KINGSTON, Jamaica: The Ministry of Local Government and Community Development is partnering with the United Nations Development Programme (UNDP) to implement early warning systems in four parishes in an effort to improve disaster-resilience in the country.
The project, which will cost US$1 million (approximately J$129m), will commence in 2019 in the parishes of St. Catherine, St. Mary, St. Thomas and Portland.
“We are the third country outside of Cuba and the Dominica Republic that will benefit from this programme with the UNDP where they will help us create a National Climate Information and Early Warning Service for Disaster Risk Reduction,” explained Portfolio Minister, Honourable Desmond McKenzie, during the launch of the 2018 National Hurricane Preparedness Campaign.
“This project will be a shining example of how we can, through hard work, ingenuity and partnership, create lasting resilience to disasters.”
Early warning systems are used to relay timely and relevant information to people especially in vulnerable areas prior to a disaster.
The UNDP is the United Nations’ lead development agency and works to connect countries to a network of global knowledge, experience and technical and financial resources. According to its website, the UNDP empowers lives and supports nations to become resilient to crises and disasters.
Meanwhile, Minister McKenzie says that work is being undertaken to reduce the exposure to flooding and other consequences of hurricanes in the parishes Clarendon and St. Ann.
The farming community of Douglas Castle in St. Ann is a vulnerable area where residents are often marooned whenever storm conditions occur.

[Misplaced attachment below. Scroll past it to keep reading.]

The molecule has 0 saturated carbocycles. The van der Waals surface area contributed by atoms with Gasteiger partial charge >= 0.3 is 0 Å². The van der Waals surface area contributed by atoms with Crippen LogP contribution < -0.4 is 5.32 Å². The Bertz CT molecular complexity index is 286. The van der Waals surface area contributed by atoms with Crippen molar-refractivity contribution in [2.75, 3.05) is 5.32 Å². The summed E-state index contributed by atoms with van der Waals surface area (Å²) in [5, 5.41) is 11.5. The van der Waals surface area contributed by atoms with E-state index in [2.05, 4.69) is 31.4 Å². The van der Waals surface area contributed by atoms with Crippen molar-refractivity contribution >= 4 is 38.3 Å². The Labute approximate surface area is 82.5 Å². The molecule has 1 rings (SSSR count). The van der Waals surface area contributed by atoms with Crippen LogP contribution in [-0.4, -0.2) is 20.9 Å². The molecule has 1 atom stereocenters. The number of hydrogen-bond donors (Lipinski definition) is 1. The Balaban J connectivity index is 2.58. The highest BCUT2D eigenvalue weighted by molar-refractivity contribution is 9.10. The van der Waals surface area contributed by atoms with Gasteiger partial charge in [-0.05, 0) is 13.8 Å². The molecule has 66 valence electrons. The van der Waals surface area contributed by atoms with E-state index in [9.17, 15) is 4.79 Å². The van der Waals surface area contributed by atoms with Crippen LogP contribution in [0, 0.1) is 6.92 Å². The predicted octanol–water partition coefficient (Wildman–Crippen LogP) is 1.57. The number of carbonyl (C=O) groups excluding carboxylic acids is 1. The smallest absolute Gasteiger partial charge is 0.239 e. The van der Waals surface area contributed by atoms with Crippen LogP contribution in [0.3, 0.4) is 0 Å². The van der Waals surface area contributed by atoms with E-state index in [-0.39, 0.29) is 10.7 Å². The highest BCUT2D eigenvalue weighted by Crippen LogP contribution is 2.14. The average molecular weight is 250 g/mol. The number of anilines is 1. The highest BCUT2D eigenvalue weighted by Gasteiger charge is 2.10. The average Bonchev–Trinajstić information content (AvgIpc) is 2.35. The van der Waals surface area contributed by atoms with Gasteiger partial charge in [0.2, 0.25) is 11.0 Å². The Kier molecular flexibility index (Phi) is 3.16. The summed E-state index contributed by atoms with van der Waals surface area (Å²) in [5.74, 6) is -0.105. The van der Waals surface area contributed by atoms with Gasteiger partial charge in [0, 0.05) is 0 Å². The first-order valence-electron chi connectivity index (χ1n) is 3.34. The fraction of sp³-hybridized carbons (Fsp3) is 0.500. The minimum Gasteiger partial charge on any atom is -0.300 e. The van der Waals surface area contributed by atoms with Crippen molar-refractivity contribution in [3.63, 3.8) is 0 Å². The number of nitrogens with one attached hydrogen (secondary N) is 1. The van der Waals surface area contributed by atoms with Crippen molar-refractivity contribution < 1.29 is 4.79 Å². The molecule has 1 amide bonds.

“We have decided to construct a box culvert which will effectively channel away storm water as well as raising a section of the Douglas castle main road by approximately 15 metres. I’m told by the technical people that once we do this, it will help to preserve crops and livestock and keep the community physically connected to the rest of the country,” the Minister stated.
“A strategic approach to the threat pf hurricanes also involves ensuring maximum speed and efficiency in the response to this form of disaster.
To this end, $10 million will be spent to construct two storage facilities and retrofit four emergency shelters in Northern Clarendon. The storage facilities will be sited at the Frankfield Police Station and the Kellits Primary School, respectively.
The Minister added that “these will ensure that disaster relief supplies are readily available at all time to over 50,000 people living in more than 15 communities in Northern Clarendon”.
Four emergency shelters will also be retrofitted to increase capacity and provide greater comfort for its users. They are Portland Cottage Primary; Alley/Race Course; Scotts Pass and Staceyville Primary Schools.